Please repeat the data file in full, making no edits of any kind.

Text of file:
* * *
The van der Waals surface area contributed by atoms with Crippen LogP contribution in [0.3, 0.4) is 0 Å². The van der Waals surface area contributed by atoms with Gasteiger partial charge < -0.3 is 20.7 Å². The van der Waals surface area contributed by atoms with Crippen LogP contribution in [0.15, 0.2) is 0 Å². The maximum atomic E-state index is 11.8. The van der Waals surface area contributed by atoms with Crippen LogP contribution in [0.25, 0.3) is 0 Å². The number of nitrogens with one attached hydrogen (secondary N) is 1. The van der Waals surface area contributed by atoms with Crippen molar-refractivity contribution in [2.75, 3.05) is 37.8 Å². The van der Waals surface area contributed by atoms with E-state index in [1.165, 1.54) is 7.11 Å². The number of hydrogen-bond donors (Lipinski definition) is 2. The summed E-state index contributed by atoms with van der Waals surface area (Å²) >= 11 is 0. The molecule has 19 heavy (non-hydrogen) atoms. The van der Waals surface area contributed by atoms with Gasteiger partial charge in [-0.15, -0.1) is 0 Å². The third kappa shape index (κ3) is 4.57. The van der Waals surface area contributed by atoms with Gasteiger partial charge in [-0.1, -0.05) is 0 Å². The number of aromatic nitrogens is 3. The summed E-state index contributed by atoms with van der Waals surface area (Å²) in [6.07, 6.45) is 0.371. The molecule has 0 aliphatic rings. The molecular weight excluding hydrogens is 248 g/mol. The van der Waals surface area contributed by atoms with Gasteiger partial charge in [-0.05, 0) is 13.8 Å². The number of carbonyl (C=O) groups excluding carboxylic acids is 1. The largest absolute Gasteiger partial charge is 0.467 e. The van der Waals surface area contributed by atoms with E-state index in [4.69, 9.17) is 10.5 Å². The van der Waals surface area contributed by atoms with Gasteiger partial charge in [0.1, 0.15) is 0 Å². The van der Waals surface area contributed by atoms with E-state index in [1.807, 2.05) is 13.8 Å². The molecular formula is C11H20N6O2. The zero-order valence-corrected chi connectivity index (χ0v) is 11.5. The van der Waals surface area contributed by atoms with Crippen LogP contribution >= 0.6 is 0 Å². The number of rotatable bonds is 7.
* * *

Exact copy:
The van der Waals surface area contributed by atoms with Crippen LogP contribution in [0.3, 0.4) is 0 Å². The van der Waals surface area contributed by atoms with Gasteiger partial charge < -0.3 is 20.7 Å². The van der Waals surface area contributed by atoms with Crippen LogP contribution in [0.15, 0.2) is 0 Å². The maximum atomic E-state index is 11.8. The van der Waals surface area contributed by atoms with Crippen LogP contribution in [0.25, 0.3) is 0 Å². The number of nitrogens with one attached hydrogen (secondary N) is 1. The van der Waals surface area contributed by atoms with Crippen molar-refractivity contribution in [2.75, 3.05) is 37.8 Å². The van der Waals surface area contributed by atoms with E-state index in [1.165, 1.54) is 7.11 Å². The number of hydrogen-bond donors (Lipinski definition) is 2. The summed E-state index contributed by atoms with van der Waals surface area (Å²) >= 11 is 0. The molecule has 19 heavy (non-hydrogen) atoms. The van der Waals surface area contributed by atoms with Gasteiger partial charge in [-0.15, -0.1) is 0 Å². The third kappa shape index (κ3) is 4.57. The van der Waals surface area contributed by atoms with Gasteiger partial charge in [-0.1, -0.05) is 0 Å². The number of aromatic nitrogens is 3. The summed E-state index contributed by atoms with van der Waals surface area (Å²) in [6.07, 6.45) is 0.371. The molecule has 0 aliphatic rings. The molecular weight excluding hydrogens is 248 g/mol. The van der Waals surface area contributed by atoms with Gasteiger partial charge in [-0.05, 0) is 13.8 Å². The number of carbonyl (C=O) groups excluding carboxylic acids is 1. The largest absolute Gasteiger partial charge is 0.467 e. The van der Waals surface area contributed by atoms with E-state index in [4.69, 9.17) is 10.5 Å². The van der Waals surface area contributed by atoms with Gasteiger partial charge in [0.1, 0.15) is 0 Å². The van der Waals surface area contributed by atoms with E-state index in [1.807, 2.05) is 13.8 Å². The molecular formula is C11H20N6O2. The zero-order valence-corrected chi connectivity index (χ0v) is 11.5. The van der Waals surface area contributed by atoms with Crippen LogP contribution >= 0.6 is 0 Å². The number of rotatable bonds is 7.